IT-SA conference takeaways

A long time ago my last post... Anyway, lots of first-year students and research grant applications kept me busy.

The IT-SA is now THE event for IT-security in Germany. It has not the flavour of the RSA conference, altough it may actually be of a similar size, at least in the exhibition area. It is much more about small conferences around the exhibition floor, organized / owned by different people and groups, such as e.g. the AppSec conference in Germany or the KuppingerCole Enterprise Cloud Security summit. Consequently, and this is especially true for folks from abroad, don't expect a huge number of people showing up at your booth - you need to organize traffic yourself.  But then - uh lala, lots of intense discussions...

A few takeaways more from the content point of view from my side about the IT-SA:

1. "bring your own device" is now a mainstream topic. Security folks: like it or not, you will need to cope with it. There are a number of arguments for this being financially-wise a good decision. But what does that mean security-wise, really? Well, my take is that the IT-security guys now need to think about how to protect corporate information instead of protecting the infrastructure from viruses. Come on, be honest: company confidential information is anyway already on devices that are not under your control, even today. The solution is: intelligent awareness, and - maybe some day - intelligent IRM.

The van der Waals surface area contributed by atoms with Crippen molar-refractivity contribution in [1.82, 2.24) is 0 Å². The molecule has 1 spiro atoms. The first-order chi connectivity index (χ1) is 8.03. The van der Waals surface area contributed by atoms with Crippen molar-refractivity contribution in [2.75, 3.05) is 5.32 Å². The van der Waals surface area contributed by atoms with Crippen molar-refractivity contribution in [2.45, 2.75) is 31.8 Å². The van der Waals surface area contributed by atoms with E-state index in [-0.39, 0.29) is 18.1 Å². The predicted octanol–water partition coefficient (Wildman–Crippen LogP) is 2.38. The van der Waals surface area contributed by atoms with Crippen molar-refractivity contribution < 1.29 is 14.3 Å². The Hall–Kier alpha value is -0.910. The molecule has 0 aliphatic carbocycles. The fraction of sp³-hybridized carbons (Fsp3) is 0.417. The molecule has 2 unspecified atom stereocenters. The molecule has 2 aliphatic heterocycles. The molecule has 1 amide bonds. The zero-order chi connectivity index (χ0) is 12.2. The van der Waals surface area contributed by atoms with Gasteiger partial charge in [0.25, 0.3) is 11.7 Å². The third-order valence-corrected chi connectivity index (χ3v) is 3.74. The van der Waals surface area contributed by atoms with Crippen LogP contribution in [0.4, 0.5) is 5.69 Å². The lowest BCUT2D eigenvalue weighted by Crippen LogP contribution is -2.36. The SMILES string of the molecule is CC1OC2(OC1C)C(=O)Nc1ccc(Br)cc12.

2. IRM, IRM, IRM: the more I wandered along the different booths, the more I see the need for a good solution. All these different offerings that pretend to make your IT secure, but actually don't (no, I won't name them), all suffering from information not being protected adequately, still relying on a benign, controlled infrastructure. You that time is over, right? Unless you are a bank (you make your money yourself) or a government (you don't even need money in the first place ;-) chances are quite bad that you know what is going on in your network aeh on your machines, aeh I mean on the devices in your network...

3. Privacy-friendly IDM: there is a trend to use IDM against people's intention. And indeed, that may happen, if the data is under legitimate control of the authority maintaining the IDM information. Consequently, we need to think about how to make that happen in a privacy-friendly way. There are cryptographic protocols, and frameworks available, such as MS U-PROVE and the new German E-ID-Card. We need to spread the word that this is indeed possible!

And finally 4.: the Cloud is real. Companies do no longer think whether they will do it, but HOW, and how the security can be setup. Most importantly, companies were asking how to extend their security management processes to the cloud provider. And indeed, ISO 2700X et al can be applied, but they don't provide operational help. ITIL is much better suited, but does not really cover confidentiality...

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